Running barefoot is not an exercise, or a cure. It's not a shoe, that is advertised to "fix" you. It's not a push up that you do and you just get stronger. It's a way to learn how to run efficiently and fluidly. But just being barefoot doesn't mean presto you're good to go. You have to approach it like a detective, finding ways to move that don't hurt the feet. No matter how awkard. Most people experience a dramatic change in how they run.

    If you do want to give it a go again, be sure to read up ken bob's site:

    Also, I would strongly recommend NOT using any minimalist footwear until you've gotten the hang of actually being barefoot first. If you already have foot issues, it's that much more important to feel the ground for instant feedback. VFFs take away the sense of touch. Why handicap yourself?

    In conclusion, I won't judge one way or the other. Life offers many paths, and if this is one you choose not to go down, that's totally cool. It's a big change, one that might be too painful to try to learn. You're a very athletic person, and you're competitive in your sport. You want to get your PRs as fast as they can be. Now might not be the best time. I'll keep reading your blog and making stupid jokes in the comment section no matter what.

    Enjoy the run,


  10. Cynthia O'H says

    The thought of barefoot running scares the daylights out of me. I'd be too worried about causing a stress facture; I love the comfort of my running shoes.

  11. Jill says

    I'm worried I'd step on a piece of glass and end up with stitches, I don't think I could ever do it. But to each their own and what works for one may not for another. Do what feels right and what your doctor suggests, they do really know what they're talking about (sometimes :) ). Hope your foot feels better soon!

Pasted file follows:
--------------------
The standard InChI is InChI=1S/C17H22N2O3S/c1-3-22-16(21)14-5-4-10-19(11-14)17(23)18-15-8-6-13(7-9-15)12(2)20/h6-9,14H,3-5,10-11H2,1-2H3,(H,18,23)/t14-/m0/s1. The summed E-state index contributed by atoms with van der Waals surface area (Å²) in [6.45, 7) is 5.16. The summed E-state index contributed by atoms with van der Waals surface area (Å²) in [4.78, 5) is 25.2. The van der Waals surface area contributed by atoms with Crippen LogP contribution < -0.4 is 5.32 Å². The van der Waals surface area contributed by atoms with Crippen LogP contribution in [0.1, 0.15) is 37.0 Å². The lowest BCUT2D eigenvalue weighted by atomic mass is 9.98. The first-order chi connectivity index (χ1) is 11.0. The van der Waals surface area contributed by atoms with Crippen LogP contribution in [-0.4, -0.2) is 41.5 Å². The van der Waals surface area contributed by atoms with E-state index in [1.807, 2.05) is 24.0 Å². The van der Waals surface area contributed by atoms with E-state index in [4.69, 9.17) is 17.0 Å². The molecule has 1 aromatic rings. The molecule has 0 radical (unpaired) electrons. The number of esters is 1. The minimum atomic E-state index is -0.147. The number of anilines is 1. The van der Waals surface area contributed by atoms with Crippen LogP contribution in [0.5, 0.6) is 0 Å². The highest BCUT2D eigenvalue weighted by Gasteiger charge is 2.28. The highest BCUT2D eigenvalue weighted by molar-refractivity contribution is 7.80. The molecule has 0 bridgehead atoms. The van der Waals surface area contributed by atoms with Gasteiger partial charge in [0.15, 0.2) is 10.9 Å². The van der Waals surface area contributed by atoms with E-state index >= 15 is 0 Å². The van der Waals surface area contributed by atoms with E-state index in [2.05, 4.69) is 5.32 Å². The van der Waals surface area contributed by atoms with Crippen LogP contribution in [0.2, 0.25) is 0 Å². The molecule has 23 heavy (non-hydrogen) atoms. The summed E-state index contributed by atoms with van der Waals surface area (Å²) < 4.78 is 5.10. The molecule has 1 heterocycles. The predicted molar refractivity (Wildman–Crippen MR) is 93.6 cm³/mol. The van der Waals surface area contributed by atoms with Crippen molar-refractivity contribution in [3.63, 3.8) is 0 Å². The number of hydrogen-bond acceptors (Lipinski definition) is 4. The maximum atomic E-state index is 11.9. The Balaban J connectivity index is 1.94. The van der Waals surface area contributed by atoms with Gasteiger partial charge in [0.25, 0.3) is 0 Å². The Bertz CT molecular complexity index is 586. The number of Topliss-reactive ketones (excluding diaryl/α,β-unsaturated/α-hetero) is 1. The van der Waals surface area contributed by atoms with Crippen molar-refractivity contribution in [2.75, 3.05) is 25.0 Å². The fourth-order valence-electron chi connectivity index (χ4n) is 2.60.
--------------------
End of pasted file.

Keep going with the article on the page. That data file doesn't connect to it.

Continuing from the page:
12. Haselsmasher (Jim Haselmaier) says

    What is the situation with your running form? Heel striker? For me the keys were, first, calming down the PF. To accomplish this I had to virtually eliminate attempting to run (it was causing me to not run at all) and wear my shoes/orthotics full time. Then, second, I changed my for form just for day-to-day walking. Think Chi walking or Pose walking. I needed to move in my daily life in a less stressful way. Then I started the weaning process. The really really tricky part is finding that balance between letting the foot move more while not significantly reinjuring the PF. Good luck. It's really hard!

  13. misszippy says

    Thanks for all the feedback, everyone. Josh–let me address some of the points you brought up. I only walked around the house/out into the driveway BF; nothing beyond that. I did it for about an hour or so at a time. It felt good while doing it, which is one of the tricky things about PF I've discovered. It's usually not until later in the day, or the next, when you know you've kicked it up. It's not a matter of feeling muscles that haven't been used, it's PF, unfortunately. Also, I'm pretty sure that I subconsciously walk in a not-so-natural way b/c I am trying not to irritate the PF. So I probably need to be much more aware of how I am walking next time I give it a go. I do like your advice on how to proceed. Jim–I agree, I think I need to get this flare up under control first. It's already much better after a week or so now of doing all the things I do to keep it in check. Running is fine with it–doesn't seem to have any negative affects. So in sum–I'm not throwing in the towel at this point, but will give it a break before trying again, then try a bit differently next time around.

  14. Adam Culp (Crazy Floridian) says